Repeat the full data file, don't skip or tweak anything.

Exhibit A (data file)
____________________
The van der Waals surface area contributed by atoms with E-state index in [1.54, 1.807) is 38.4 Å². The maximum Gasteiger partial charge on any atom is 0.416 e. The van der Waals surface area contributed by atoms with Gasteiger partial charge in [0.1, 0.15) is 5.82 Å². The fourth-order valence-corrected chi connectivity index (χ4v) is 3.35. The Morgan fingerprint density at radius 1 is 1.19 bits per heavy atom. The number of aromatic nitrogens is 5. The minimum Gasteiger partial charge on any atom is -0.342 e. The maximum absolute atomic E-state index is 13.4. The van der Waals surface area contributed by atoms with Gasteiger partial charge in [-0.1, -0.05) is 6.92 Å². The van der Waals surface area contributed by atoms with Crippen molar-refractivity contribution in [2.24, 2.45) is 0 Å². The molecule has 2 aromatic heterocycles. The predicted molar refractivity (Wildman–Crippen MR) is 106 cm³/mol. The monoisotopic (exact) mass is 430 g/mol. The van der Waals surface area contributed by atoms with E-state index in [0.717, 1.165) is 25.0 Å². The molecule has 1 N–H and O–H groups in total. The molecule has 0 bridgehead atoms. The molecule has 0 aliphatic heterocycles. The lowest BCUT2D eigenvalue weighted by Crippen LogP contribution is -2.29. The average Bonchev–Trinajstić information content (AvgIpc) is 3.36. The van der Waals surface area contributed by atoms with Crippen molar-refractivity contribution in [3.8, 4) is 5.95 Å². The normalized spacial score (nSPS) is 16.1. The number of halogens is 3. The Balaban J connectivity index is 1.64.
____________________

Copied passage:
The van der Waals surface area contributed by atoms with E-state index in [1.54, 1.807) is 38.4 Å². The maximum Gasteiger partial charge on any atom is 0.416 e. The van der Waals surface area contributed by atoms with Gasteiger partial charge in [0.1, 0.15) is 5.82 Å². The fourth-order valence-corrected chi connectivity index (χ4v) is 3.35. The Morgan fingerprint density at radius 1 is 1.19 bits per heavy atom. The number of aromatic nitrogens is 5. The minimum Gasteiger partial charge on any atom is -0.342 e. The maximum absolute atomic E-state index is 13.4. The van der Waals surface area contributed by atoms with Gasteiger partial charge in [-0.1, -0.05) is 6.92 Å². The van der Waals surface area contributed by atoms with Crippen molar-refractivity contribution in [2.24, 2.45) is 0 Å². The molecule has 2 aromatic heterocycles. The predicted molar refractivity (Wildman–Crippen MR) is 106 cm³/mol. The monoisotopic (exact) mass is 430 g/mol. The van der Waals surface area contributed by atoms with E-state index in [0.717, 1.165) is 25.0 Å². The molecule has 1 N–H and O–H groups in total. The molecule has 0 bridgehead atoms. The molecule has 0 aliphatic heterocycles. The lowest BCUT2D eigenvalue weighted by Crippen LogP contribution is -2.29. The average Bonchev–Trinajstić information content (AvgIpc) is 3.36. The van der Waals surface area contributed by atoms with Crippen molar-refractivity contribution in [3.8, 4) is 5.95 Å². The normalized spacial score (nSPS) is 16.1. The number of halogens is 3. The Balaban J connectivity index is 1.64.